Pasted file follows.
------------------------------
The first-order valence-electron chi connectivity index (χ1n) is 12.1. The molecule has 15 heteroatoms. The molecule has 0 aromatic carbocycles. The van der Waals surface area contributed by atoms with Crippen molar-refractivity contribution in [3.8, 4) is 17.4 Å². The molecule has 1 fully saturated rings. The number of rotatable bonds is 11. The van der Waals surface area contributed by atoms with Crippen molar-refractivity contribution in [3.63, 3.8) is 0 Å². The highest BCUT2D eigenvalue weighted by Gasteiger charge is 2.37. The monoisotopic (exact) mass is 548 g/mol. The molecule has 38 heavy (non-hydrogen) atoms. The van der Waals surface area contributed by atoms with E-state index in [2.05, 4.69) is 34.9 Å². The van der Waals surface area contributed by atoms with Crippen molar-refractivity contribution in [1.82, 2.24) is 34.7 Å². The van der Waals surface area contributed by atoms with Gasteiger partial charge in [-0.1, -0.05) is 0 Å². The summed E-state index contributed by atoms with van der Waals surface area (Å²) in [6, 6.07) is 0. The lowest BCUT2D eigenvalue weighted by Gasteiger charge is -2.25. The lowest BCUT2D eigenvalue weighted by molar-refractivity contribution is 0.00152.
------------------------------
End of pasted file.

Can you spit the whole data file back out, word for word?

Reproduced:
The first-order valence-electron chi connectivity index (χ1n) is 12.1. The molecule has 15 heteroatoms. The molecule has 0 aromatic carbocycles. The van der Waals surface area contributed by atoms with Crippen molar-refractivity contribution in [3.8, 4) is 17.4 Å². The molecule has 1 fully saturated rings. The number of rotatable bonds is 11. The van der Waals surface area contributed by atoms with Crippen molar-refractivity contribution in [3.63, 3.8) is 0 Å². The highest BCUT2D eigenvalue weighted by Gasteiger charge is 2.37. The monoisotopic (exact) mass is 548 g/mol. The molecule has 38 heavy (non-hydrogen) atoms. The van der Waals surface area contributed by atoms with E-state index in [2.05, 4.69) is 34.9 Å². The van der Waals surface area contributed by atoms with Crippen molar-refractivity contribution in [1.82, 2.24) is 34.7 Å². The van der Waals surface area contributed by atoms with Gasteiger partial charge in [-0.1, -0.05) is 0 Å². The summed E-state index contributed by atoms with van der Waals surface area (Å²) in [6, 6.07) is 0. The lowest BCUT2D eigenvalue weighted by Gasteiger charge is -2.25. The lowest BCUT2D eigenvalue weighted by molar-refractivity contribution is 0.00152.